Silencing RNA-directed RNA polymerase 2 increases the susceptibility of Nicotiana attenuata to UV in the field and in the glasshouse

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Abstract

Summary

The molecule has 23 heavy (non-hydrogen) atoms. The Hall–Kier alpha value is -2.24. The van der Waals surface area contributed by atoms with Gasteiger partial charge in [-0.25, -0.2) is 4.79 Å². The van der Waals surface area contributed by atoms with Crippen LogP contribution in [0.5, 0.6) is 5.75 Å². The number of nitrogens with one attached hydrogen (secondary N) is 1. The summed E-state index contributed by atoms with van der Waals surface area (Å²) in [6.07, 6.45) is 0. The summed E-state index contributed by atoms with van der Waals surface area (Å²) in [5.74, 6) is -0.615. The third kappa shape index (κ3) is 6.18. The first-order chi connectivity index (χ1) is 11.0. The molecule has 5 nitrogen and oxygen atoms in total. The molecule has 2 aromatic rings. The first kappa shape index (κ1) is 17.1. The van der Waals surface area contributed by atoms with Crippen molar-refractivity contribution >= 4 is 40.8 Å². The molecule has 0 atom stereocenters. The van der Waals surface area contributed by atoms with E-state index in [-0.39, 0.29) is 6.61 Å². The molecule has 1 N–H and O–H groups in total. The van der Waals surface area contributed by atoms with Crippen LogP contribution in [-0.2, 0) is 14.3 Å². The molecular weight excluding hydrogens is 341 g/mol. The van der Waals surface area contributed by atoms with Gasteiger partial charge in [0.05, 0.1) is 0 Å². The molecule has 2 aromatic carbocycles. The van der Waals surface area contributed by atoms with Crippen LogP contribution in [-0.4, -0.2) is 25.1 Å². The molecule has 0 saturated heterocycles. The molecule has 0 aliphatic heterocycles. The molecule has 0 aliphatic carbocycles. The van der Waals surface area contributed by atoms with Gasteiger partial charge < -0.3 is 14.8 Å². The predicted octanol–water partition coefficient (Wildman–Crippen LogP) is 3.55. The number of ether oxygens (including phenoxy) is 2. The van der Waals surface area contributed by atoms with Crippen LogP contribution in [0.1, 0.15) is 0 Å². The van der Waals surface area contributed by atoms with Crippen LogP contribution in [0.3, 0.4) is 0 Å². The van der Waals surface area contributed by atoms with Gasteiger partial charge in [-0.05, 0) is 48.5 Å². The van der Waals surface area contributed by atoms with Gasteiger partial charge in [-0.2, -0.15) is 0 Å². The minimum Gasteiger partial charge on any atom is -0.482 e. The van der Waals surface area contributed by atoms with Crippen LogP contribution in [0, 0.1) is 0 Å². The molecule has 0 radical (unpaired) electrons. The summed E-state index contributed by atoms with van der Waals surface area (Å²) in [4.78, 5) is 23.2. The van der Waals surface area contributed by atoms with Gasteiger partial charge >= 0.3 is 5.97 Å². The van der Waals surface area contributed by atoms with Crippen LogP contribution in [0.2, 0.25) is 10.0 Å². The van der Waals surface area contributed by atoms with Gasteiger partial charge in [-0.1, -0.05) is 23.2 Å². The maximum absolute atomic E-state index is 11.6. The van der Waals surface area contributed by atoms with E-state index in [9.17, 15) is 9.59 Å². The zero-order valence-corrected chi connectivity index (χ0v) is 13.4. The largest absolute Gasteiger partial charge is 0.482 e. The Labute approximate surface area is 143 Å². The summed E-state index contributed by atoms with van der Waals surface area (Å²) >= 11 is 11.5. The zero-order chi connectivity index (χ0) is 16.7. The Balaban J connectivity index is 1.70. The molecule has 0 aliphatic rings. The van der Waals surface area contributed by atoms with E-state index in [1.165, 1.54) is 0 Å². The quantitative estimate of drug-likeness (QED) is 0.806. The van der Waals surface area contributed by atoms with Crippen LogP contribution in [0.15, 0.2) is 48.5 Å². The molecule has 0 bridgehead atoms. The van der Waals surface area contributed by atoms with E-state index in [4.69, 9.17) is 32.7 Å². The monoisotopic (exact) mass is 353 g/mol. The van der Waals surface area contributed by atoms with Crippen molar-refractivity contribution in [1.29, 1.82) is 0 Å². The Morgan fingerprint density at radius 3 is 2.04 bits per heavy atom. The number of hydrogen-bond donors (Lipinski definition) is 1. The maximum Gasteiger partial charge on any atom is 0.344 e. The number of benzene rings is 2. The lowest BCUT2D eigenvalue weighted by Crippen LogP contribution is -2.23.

RNA-directed RNA-polymerases (RdRs) are essential in small interfering RNA (siRNA) biogenesis and appear to be functionally specialized. We examined the consequences of silencing RdR2 in Nicotiana attenuata with a field release, and transcriptional, two-dimensional proteomic and metabolite analyses. NaRdR2-silenced plants (irRdR2) had large reductions (46% of wild type) in 22–24-nt small RNAs (smRNAs), and smaller reductions (35, 23 and 26% of wild type) in the 19–21, 25–27 and 28–30-nt smRNAs, respectively. When planted into their native habitats in the Great Basin Desert, irRdR2 plants had impaired growth and reproductive output, which were associated with reduced levels of leaf phenolics (rutin and 4′-chlorogenic acid) and MYB and PAL transcripts, but were unaffected in their herbivore resistance. These phenotypes were confirmed in glasshouse experiments, but only when irRdR2 plants were grown with UV-B radiation. irRdR2 plants had wild-type levels of elicited phytohormones and resistance to Manduca sexta attack, but when exposed to UV-B, had reduced growth, fitness, levels of MYB and PAL transcripts, and phenolics. Proteins related to protection against oxidative and physiological stresses, chromatin remodeling and transcription were also downregulated. Silencing the MYB gene by virus-induced gene silencing (VIGS) in wild-type plants reduced levels of PAL transcripts and phenolics, as it did in UV-exposed irRdR2 plants. Bioinformatic analysis revealed that genes involved in phenylpropanoid biosynthesis contained a large number of smRNA binding motives, suggesting that these genes are targets of smRNAs. We conclude that although NaRdR2 transcripts are upregulated in response to both UV-B and herbivore elicitation, the responses they regulate have been tailored to provide protection from UV-B radiation.

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